What My Students Have Taught Me – String Concatenation

I’ve been teaching a beginners’ Ruby programming class for a couple of months now, and one of the benefits of teaching is that students are full of tough questions that push me to step my game up. Sometimes I know the answer, others I’m not sure, but I have a pretty solid guess–and once in a while a student says, “But that doesn’t make sense” and proves me wrong. Here’s an item from the latter category.

When working on some exercises one of my students asked me the difference between the blocks of code below.

Block 1

a = "Poo"
=> "Poo"
b = "del"
=> "del"
a += b
=> "Poodel"

Block 2

a = "Poo"
=> "Poo"
b = "del"
=> "del"
a << b
=> "Poodel"

My first instinct was that they were essentially the same, but then my student pointed out to me the following example:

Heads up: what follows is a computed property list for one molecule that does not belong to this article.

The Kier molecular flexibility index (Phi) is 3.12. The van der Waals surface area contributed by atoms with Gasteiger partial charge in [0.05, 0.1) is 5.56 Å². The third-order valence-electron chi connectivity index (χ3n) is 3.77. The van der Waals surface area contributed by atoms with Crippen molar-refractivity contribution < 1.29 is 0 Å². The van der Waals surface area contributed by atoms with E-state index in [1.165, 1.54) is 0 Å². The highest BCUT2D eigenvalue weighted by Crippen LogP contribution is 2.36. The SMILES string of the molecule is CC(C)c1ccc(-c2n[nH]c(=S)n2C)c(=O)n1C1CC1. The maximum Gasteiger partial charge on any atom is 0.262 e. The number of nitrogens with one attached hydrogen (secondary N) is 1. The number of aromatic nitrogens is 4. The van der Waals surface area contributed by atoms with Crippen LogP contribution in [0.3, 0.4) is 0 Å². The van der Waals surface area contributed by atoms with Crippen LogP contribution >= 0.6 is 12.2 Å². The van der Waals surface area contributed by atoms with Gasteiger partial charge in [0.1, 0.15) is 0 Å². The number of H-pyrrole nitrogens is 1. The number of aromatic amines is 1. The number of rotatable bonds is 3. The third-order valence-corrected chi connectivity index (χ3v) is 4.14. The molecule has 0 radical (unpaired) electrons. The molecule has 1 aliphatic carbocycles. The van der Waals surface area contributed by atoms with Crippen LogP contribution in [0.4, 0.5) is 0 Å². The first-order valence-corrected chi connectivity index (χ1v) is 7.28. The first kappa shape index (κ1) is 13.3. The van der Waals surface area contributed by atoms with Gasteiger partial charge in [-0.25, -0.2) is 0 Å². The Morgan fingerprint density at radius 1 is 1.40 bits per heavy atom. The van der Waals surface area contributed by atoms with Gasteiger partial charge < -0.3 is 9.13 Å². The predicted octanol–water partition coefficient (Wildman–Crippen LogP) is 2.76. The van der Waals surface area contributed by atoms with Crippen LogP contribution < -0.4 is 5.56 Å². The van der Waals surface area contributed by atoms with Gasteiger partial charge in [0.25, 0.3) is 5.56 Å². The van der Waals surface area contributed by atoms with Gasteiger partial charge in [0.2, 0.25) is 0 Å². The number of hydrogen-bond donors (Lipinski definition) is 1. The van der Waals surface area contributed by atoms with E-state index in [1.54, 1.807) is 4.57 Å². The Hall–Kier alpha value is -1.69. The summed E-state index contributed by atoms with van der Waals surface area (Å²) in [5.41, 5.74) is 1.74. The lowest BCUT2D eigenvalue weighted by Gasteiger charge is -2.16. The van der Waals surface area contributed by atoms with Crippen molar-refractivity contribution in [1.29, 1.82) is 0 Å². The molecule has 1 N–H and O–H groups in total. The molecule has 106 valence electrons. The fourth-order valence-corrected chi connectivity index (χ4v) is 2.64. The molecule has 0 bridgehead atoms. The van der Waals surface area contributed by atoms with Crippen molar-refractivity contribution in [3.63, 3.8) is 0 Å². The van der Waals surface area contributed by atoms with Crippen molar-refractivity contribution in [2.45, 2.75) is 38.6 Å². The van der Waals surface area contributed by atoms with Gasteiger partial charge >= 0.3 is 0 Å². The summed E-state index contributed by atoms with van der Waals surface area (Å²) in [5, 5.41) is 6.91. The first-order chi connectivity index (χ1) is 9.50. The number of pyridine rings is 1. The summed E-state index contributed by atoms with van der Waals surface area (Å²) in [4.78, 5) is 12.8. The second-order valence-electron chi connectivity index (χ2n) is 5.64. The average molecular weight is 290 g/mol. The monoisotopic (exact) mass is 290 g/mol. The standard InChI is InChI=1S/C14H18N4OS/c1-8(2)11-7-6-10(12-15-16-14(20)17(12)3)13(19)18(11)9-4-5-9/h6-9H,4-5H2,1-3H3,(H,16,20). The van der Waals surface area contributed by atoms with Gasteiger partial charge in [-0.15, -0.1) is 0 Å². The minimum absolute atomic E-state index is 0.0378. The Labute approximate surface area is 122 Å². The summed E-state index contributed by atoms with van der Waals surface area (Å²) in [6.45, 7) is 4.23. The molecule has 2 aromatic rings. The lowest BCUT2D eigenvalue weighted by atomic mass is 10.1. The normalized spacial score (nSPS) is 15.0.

Example 1

a = "Poo"
=> "Poo"
b = a
=> "Poo"
b += "del"
=> "Poodel"
a
=> "Poo"

Example 2

a = "Poo"
=> "Poo"
b = a
=> "Poo"
b << "del"
=> "Poodel"
a
=> "Poodel"

So it turns out the operators are different. In both cases, both a and b start out pointing at the same object. In the case of the shovel operator (<<) the object itself is changed. In the case of += it helps to be aware that this actually expands to b = b + "del", or rather, b = "Poo" + "del", which creates an entirely new string instance, pointing b at it and leaving a and its "Poo" alone.

This situation bears the question which operator is better to use. It depends on the situation, of course, but chances are, unless you can think of a good reason not to, you'll be better off using <<, as it leaves you with one object instead of two. If you don't need to reuse the original object it makes no sense to keep it lying around. It may seem like a small price to store an extra string, but it can quickly become a space hog if you're looping over thousands of strings patching them together.

Leave a Reply

You must be logged in to post a comment.